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Love bug

Press release issued: 1 March 2001

Who's got the love bug?

A major study to tackle the world's commonest sexually transmitted bacterial infection starts on Valentine's Day. Researchers at the University of Bristol are co-ordinating the largest-ever Chlamydia Screening Study with the University of Birmingham, the Public Health Laboratory Service and local GPs in the Bristol and West Midlands areas.

The Chlamydia Screening Studies (ClaSS) project has been commissioned by the NHS Health Technology Assessment Programme and will consist of six interlinked studies over the next two years.

Eighteen thousand men and women aged between 16 and 39 will be chosen at random from the NHS lists of 27 selected general practices in the Bristol and West Midlands areas. Participants will be sent a pack by their GP asking them to take part in the screening study. The pack contains information about Chlamydia and the study, a brief questionnaire and containers for providing specimens for testing.

All participants testing positive for Chlamydia will be offered treatment and invited to take part in the subsequent parts of the study. A small sample of people with negative test results will also be asked to participate further by completing a questionnaire so that people with and without Chlamydial infection can be compared.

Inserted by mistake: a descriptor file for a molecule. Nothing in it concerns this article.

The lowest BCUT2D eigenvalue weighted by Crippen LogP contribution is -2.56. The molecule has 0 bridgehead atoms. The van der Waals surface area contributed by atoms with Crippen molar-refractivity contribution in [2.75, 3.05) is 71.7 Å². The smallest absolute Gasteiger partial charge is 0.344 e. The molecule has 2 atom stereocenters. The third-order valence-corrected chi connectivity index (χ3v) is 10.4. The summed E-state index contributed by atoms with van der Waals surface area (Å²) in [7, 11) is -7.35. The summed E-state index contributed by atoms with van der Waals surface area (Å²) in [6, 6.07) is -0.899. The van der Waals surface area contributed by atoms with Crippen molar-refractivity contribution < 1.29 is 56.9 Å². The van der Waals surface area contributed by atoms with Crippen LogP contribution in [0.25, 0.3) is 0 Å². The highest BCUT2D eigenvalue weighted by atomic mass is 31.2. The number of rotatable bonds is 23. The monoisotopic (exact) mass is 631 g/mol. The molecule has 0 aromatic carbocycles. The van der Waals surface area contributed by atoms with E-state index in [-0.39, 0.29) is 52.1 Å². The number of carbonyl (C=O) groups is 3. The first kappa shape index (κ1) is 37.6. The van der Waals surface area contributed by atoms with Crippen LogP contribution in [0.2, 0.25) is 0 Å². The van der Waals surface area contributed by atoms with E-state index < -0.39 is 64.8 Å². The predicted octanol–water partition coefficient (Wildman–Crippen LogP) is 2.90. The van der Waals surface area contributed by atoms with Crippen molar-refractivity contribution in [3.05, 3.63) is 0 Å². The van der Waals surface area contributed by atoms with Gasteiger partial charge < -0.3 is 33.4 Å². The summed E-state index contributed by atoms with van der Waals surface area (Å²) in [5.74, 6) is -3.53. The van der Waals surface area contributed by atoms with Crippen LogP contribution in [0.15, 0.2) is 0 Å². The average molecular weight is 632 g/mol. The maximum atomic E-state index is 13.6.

Other components of the study will investigate the best way to trace and treat sexual contacts of people with Chlamydia, the best laboratory test, the emotional impact of screening on both men and women and the economic impact of screening. The Department of Health is considering setting up a screening programme for the detection of genital Chlamydial infections. But more research is required to find out how such a screening programme can be most cost-effectively designed, targeted, delivered and evaluated.

Dr Nicola Low, Lecturer in Public Health Medicine at Bristol University, said: 'We hope that people won't feel embarrassed about sending us a urine specimen or a swab. We need people's help to boost our understanding of how common Chlamydia is and how best to manage it.'

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Copyright: 2001 The University of Bristol, UK
Updated: Thursday, 01-Mar-2001 17:39:01 GMT

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